5 unusual findings that scientists still can’t explain

You know that the official version of history does not always coincide with reality, right? Moreover, modern science is unable to explain the origin of many ancient artifacts found in different parts of our planet. One fifth of the finds still remain without a clear scientific interpretation. Researchers are simply able to understand what it really is.

Read about the subjects that have stumped the best scientists and recognized geniuses of thought in our informative selection.

Genetic disk

This artifact was found in Colombia by archaeologist Jaime Gutierrez. Scientists have found that the ancient object is about 6,000 years old. It belonged to the Indians of South America. The frying pan-sized stone disk has neatly carved designs on both sides. The images depict the full cycle of human development, including fertilization and the gradual intrauterine development of the fetus. Today, doctors observe this process with the help of special high-tech devices. It is still unknown where the primitive tribe got the disk with such detailed instructions.

The Gigas Code (Gigantic Code)

The medieval manuscript was created in Podlažice, a monastery in the Czech Republic. It is currently on permanent display at the National Library of Sweden in Stockholm. Codex Gigas weighs 75 kilograms, is 89 centimeters high and 49 centimeters wide. On 310 pages of donkey skins, the complete text of the Bible, works of medieval scholars, medical recipes, magic spells, and even rituals for exorcism are transcribed. Almost all texts are in Latin. Modern research confirms that the titanic work was done by one person. The author was most likely the monk Herman the Hermit. The gigantic work, completed in 1230, took him 20 to 30 years to complete. Researchers still cannot understand how the scribe’s handwriting was not affected by fatigue or aging.

The Lycurgus Cup

A beautiful glass bowl made in ancient Rome in the fourth century AD can be seen in one of the London museums. Inside the vessel is decorated with patterns. The outer walls depict a sufferer. The strange thing is that the goblet changes color depending on the angle at which the light falls. If you pour water into it, it turns blue. If you fill it with sunflower oil, it begins to glow red. The secret of this bowl lies in the microscopic particles of gold, silver and other non-ferrous metals implanted in the glass. This is now called nanotechnology. Where did the ancient Romans get this knowledge, and why was it lost? The question is still rhetorical.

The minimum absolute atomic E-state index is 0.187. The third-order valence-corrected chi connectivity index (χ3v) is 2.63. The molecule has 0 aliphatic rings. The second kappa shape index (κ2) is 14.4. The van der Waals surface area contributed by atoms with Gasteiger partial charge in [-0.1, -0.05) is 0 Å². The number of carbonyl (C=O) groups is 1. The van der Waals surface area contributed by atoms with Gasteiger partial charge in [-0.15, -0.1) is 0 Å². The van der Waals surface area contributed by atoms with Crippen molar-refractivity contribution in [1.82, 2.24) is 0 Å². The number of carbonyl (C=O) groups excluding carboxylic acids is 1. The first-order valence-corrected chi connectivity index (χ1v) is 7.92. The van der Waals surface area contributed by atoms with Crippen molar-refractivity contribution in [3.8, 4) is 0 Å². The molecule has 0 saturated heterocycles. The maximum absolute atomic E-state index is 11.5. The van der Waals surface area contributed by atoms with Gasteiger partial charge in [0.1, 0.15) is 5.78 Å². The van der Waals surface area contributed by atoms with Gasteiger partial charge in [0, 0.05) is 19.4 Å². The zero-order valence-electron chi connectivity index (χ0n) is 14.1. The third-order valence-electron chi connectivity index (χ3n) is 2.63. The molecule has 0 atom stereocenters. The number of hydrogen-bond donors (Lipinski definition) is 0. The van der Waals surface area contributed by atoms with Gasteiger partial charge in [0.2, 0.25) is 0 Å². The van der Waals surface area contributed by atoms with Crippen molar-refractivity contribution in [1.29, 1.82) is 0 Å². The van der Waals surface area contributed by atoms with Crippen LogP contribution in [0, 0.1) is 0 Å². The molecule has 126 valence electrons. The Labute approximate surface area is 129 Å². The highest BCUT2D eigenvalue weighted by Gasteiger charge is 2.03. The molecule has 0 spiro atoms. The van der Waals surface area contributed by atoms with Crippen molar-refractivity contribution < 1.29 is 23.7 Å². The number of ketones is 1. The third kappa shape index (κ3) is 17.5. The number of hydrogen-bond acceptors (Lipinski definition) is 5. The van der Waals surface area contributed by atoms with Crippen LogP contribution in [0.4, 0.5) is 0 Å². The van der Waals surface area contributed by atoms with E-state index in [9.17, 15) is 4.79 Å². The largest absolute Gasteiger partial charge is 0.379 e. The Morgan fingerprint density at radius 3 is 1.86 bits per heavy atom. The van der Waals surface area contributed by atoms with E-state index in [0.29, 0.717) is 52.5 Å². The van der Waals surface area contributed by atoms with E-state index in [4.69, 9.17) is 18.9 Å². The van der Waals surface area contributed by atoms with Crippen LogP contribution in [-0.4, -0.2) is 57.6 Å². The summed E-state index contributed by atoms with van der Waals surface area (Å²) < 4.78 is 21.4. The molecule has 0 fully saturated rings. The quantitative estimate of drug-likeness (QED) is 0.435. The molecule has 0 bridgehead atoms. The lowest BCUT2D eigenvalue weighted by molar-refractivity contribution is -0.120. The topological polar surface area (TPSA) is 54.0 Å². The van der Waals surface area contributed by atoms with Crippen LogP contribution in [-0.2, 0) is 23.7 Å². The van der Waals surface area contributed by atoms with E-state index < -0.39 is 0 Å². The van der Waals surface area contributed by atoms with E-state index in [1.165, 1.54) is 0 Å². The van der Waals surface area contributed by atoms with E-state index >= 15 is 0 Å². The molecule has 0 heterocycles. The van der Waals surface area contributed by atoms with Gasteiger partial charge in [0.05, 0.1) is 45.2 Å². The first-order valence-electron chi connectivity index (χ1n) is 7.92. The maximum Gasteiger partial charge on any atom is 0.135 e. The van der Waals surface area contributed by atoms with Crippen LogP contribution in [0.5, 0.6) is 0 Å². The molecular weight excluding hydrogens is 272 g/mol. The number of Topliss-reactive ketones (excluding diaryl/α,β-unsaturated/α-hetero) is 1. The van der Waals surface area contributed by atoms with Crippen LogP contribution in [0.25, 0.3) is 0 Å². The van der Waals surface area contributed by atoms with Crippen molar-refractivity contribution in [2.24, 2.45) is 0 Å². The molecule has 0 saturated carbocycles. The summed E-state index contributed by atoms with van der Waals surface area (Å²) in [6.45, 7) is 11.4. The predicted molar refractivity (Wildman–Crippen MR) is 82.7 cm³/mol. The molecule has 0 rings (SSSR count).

Sakara collection

In the Step Pyramid in Saqara, Egypt, archaeologists have found 30,000 stone bowls dating back to the I-II Dynasty of the Pharaohs. At first glance, this is an unremarkable household utensil. Only the perfect symmetrical shapes of the vessels were impressive. However, the examination showed that the perfect shape could only be achieved on a lathe. Egyptologists were baffled: where did this non-trivial instrument come from in time immemorial? Part of the Sakarya collection is on display in the Cairo Museum. Some pieces were exhibited in the French Louvre and the British Museum.

Anti-kittering mechanism

Among the wreckage of a ship that sank near the island of Antikythera, off Crete, divers found an ancient computing mechanism with a complex design. It turned out that this was the oldest analog of a computer, a thousand years ahead of similar types of technology. As the researchers found out, the set of bronze gears was used to calculate the position of the Sun and Moon, model the movement of the planets, predict solar and lunar eclipses, and even determine the dates of the Olympic Games. Prior to the discovery of the Antikythera mechanism, scientists believed that ancient civilizations were unable to manufacture such complex devices. The device is currently on display at the National Archaeological Museum of Greece.

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